How To Write A College Essay
Struggling to start writing that dreaded college essay? Unfortunately, not all colleges across the country are members of either the Common Application or the Universal College Application and instead ask you to submit a specific college essay on prompts that they set, rather than any standard ones.
Although this can be challenging, we’re here to offer a few hints and tips on essay prompts that may be asked about.
1. Start early
To do a great job of your college essay you're going to need time, so start early.
An essay that really reflects your talents and personality, will take at least 12 hours to complete, so making a start at least a few months before the deadline is advisable.
2. Do your homework
The first stop is to take a look at exactly what you are being asked to write about. You might recieve a strict set of instructions or prompts, or something that is a little more open.
Your essay is an oppotunity to provide some insight into you as a learner, but also as a person, and how you'll fit into the college community.
3. Always answer the question
Make sure you answer the question that you've chosen, and don't just re-use your answer to another essay. The admissions tutor will be able to see through this straight away, and won't earn you any brownie points!
Tutors only want to take on students that are going to put in the effort, starting with your admissions essay. If you can't be bothered to do this, then you're not the sort of student that tutors will want on their course.
4. It's all about what you say
An often overlooked aspect of writing a college essay, is the need to express who you are as well as what you know and your educational potential. So why write in a serious formal tone if this is not your normal personality?
Try to write in a tone that reflects you as person; it's not always what you write, but how you write it, that can give the biggest impact.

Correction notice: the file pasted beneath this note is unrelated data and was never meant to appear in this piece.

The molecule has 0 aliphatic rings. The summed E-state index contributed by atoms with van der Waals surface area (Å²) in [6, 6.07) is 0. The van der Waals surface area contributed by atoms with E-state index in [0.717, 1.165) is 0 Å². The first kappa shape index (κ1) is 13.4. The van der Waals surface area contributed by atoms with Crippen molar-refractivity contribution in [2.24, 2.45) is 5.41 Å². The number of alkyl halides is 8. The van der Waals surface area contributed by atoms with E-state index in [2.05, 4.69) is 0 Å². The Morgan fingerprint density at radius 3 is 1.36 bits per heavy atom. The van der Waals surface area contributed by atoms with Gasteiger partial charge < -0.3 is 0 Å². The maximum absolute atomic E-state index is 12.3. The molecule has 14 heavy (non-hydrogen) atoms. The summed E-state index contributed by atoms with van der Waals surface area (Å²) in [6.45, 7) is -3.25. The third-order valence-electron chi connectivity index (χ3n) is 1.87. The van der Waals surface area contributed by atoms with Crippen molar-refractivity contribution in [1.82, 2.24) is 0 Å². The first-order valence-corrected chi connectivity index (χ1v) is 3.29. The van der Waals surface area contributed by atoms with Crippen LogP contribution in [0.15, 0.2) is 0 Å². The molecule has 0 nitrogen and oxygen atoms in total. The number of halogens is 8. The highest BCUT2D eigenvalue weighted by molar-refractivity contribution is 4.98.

5. Include something that's important to you
This might be a book, experience or event that had a significant impact on your life - as long as it's important, it's probably worth writing about!
By choosing something like this, it gives you something to focus on and provides a central point for you to build your essay around.
6. Explain why you want to study there
If a college wants a particular essay it’s likely they’ll ask you why you want to study with them.
This is where your research skills come into their own. Investigate their website in depth, download their prospectus, and check out their social media sites.
You’ll then gain a comprehensive understanding on what they offer, what their values and ethos are and find out what day to day college life is really like.
This will allow you to write an answer that is focused on your reasons for study but also embraces what rocks their boat.
For example, don’t say ‘I want to study with you because I think you’re a great college in a sunny climate.’ This is too generic and doesn’t highlight how unique you are and the talents you possess.
Instead a more rounded statement could be ‘I want to study architecture with you, because your commitment to sustainable technologies match mine (I regularly champion green issues at my high school) and you include them in my architecture course.’